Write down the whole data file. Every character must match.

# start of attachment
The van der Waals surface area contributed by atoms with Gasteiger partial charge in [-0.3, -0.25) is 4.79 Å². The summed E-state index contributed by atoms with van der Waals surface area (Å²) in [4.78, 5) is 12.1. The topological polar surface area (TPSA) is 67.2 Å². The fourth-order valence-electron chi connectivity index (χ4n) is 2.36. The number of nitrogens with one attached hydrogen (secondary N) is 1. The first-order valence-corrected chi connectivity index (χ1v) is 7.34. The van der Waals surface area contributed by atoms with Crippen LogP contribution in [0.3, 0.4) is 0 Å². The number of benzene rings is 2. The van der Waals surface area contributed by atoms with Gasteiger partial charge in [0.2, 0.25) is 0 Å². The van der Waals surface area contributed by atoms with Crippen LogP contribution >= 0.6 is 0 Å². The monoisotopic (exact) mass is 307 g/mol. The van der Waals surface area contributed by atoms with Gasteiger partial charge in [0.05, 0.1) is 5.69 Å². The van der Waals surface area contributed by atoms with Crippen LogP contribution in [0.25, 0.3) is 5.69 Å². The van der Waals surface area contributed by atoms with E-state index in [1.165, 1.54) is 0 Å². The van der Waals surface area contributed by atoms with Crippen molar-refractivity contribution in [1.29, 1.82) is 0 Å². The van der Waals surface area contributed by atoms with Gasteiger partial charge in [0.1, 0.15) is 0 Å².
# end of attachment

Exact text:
The van der Waals surface area contributed by atoms with Gasteiger partial charge in [-0.3, -0.25) is 4.79 Å². The summed E-state index contributed by atoms with van der Waals surface area (Å²) in [4.78, 5) is 12.1. The topological polar surface area (TPSA) is 67.2 Å². The fourth-order valence-electron chi connectivity index (χ4n) is 2.36. The number of nitrogens with one attached hydrogen (secondary N) is 1. The first-order valence-corrected chi connectivity index (χ1v) is 7.34. The van der Waals surface area contributed by atoms with Crippen LogP contribution in [0.3, 0.4) is 0 Å². The number of benzene rings is 2. The van der Waals surface area contributed by atoms with Gasteiger partial charge in [0.2, 0.25) is 0 Å². The van der Waals surface area contributed by atoms with Crippen LogP contribution >= 0.6 is 0 Å². The monoisotopic (exact) mass is 307 g/mol. The van der Waals surface area contributed by atoms with Gasteiger partial charge in [0.05, 0.1) is 5.69 Å². The van der Waals surface area contributed by atoms with Crippen LogP contribution in [0.25, 0.3) is 5.69 Å². The van der Waals surface area contributed by atoms with E-state index in [1.165, 1.54) is 0 Å². The van der Waals surface area contributed by atoms with Crippen molar-refractivity contribution in [1.29, 1.82) is 0 Å². The van der Waals surface area contributed by atoms with Gasteiger partial charge in [0.1, 0.15) is 0 Å².